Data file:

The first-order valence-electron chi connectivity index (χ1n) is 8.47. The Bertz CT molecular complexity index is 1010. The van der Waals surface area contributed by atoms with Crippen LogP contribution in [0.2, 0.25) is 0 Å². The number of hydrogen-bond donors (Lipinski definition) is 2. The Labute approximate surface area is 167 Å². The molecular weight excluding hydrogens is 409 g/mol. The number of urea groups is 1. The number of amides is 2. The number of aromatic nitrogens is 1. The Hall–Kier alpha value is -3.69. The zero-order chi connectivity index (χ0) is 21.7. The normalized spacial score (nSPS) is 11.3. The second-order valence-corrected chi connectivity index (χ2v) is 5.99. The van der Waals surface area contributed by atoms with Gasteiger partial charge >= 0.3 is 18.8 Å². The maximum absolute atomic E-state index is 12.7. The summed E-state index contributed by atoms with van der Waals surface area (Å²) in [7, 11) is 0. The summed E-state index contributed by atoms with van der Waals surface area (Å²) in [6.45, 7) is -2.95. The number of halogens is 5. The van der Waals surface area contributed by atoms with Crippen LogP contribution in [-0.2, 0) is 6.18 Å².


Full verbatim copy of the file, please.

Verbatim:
The first-order valence-electron chi connectivity index (χ1n) is 8.47. The Bertz CT molecular complexity index is 1010. The van der Waals surface area contributed by atoms with Crippen LogP contribution in [0.2, 0.25) is 0 Å². The number of hydrogen-bond donors (Lipinski definition) is 2. The Labute approximate surface area is 167 Å². The molecular weight excluding hydrogens is 409 g/mol. The number of urea groups is 1. The number of amides is 2. The number of aromatic nitrogens is 1. The Hall–Kier alpha value is -3.69. The zero-order chi connectivity index (χ0) is 21.7. The normalized spacial score (nSPS) is 11.3. The second-order valence-corrected chi connectivity index (χ2v) is 5.99. The van der Waals surface area contributed by atoms with Gasteiger partial charge >= 0.3 is 18.8 Å². The maximum absolute atomic E-state index is 12.7. The summed E-state index contributed by atoms with van der Waals surface area (Å²) in [7, 11) is 0. The summed E-state index contributed by atoms with van der Waals surface area (Å²) in [6.45, 7) is -2.95. The number of halogens is 5. The van der Waals surface area contributed by atoms with Crippen LogP contribution in [-0.2, 0) is 6.18 Å².